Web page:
Tomonari, Tetsu Tokushima University Tokushima University Educator and Researcher Directory KAKEN Search Researchers
Taniguchi, Tatsuya Tokushima University Tokushima University Educator and Researcher Directory KAKEN Search Researchers
Tanaka, Takahiro Tokushima University Tokushima University Educator and Researcher Directory
Tanaka, Hironori Tokushima University
Fujimoto, Shota Tokushima University
Okamoto, Koichi Tokushima University Tokushima University Educator and Researcher Directory KAKEN Search Researchers
Miyamoto, Hiroshi Tokushima University Tokushima University Educator and Researcher Directory KAKEN Search Researchers
Muguruma, Naoki Tokushima University Tokushima University Educator and Researcher Directory KAKEN Search Researchers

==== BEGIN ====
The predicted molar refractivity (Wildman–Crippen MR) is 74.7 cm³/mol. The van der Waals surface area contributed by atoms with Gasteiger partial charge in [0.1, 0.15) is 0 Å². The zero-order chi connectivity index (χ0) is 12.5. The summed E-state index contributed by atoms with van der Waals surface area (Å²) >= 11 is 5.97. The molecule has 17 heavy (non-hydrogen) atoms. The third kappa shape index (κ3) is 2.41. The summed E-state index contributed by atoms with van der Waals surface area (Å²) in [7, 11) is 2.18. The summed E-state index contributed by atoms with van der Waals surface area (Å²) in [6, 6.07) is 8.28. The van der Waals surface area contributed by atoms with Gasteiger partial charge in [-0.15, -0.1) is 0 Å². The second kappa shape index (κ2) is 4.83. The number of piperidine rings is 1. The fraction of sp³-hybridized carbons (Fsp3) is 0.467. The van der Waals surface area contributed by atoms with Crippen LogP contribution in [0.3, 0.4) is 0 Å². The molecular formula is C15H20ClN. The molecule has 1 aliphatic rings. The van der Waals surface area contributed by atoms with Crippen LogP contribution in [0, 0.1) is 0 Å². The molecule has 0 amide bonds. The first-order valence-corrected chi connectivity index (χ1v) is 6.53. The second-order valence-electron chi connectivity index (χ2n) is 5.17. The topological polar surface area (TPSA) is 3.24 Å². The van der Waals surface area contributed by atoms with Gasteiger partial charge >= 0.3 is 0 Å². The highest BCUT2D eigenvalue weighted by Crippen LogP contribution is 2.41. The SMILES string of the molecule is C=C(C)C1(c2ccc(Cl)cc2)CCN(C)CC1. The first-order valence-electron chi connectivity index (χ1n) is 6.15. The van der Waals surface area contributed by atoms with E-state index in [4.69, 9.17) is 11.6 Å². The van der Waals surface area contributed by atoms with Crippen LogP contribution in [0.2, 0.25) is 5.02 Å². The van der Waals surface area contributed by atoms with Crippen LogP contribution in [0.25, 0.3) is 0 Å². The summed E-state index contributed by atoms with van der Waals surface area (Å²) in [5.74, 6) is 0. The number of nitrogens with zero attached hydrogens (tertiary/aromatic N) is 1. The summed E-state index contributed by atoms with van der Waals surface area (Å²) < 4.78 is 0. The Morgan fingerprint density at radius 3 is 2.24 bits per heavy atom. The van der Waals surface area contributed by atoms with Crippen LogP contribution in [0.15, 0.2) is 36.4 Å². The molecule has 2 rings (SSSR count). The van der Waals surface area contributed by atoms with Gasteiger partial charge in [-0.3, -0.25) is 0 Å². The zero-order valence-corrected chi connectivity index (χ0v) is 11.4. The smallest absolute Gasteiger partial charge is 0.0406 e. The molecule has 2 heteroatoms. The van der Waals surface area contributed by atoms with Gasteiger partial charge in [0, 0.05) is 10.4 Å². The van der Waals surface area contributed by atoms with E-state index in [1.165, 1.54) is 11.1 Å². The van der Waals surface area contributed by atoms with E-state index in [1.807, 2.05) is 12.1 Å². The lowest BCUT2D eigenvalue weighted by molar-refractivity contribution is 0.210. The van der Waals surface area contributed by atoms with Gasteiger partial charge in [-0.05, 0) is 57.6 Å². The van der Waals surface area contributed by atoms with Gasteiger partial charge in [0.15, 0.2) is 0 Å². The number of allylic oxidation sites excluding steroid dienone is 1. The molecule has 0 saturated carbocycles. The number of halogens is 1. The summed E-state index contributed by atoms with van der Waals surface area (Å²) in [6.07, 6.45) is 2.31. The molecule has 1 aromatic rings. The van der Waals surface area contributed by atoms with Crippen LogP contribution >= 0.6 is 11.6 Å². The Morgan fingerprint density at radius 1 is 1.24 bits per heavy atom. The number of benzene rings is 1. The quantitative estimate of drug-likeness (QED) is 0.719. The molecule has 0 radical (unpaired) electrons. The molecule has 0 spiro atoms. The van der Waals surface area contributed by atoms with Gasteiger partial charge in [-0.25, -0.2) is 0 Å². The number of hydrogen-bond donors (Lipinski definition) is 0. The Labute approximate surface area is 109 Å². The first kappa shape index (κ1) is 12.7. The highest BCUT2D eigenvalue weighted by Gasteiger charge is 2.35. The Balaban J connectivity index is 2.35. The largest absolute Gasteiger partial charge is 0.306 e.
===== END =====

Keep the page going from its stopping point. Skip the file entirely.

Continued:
The mechanism of resistance of hepatocellular carcinoma (HCC) to sorafenib is unknown and no useful predictive biomarker for sorafenib treatment has been reported. Accordingly, we established sorafenib-resistant HCC cells and investigated the underlying mechanism of resistance to sorafenib. Sorafenib-resistant cell lines were established from the HCC cell line PLC/PRF5 by cultivation under continuous exposure to increasing concentration of sorafenib. The IC50 values of the 2 resistant clones PLC/PRF5-R1 and PLC-PRF5-R2 were 9.2±0.47 μM (1.8-fold) and 25±5.1 μM (4.6-fold) respectively, which were significantly higher than that of parental PLC/PRF5 cells (5.4±0.17 μM) (p<0.01 respectively), as determined by MTT assay. Western blot analysis of signal transduction-related proteins showed no significant differences in expression of AKT/pAKT, mTOR/pmTOR, or ERK/pERK between the 2 resistant clones versus parent cells, suggesting no activation of an alternative signal transduction pathway. Likewise, when expression of membrane transporter proteins was determined, there were no significant differences in expression levels of BSEP, MDR1, MRP2, BCRP, MRP4 and OCT1 between resistant clones and parent cells. However, the expression levels of MRP3 in the 2 resistant clones were significantly higher than that of parent cells. When MRP3 gene was knocked down by siRNA in PLC-PRF5-R2 cells, the sensitivity of the cells to sorafenib was restored. In the analysis of gene mutation, there was no mutation in the activation segment of Raf1 kinase in the resistant clones. Our data clearly demonstrate that the efflux transporter MRP3 plays an important role in resistance to sorafenib in HCC cells.
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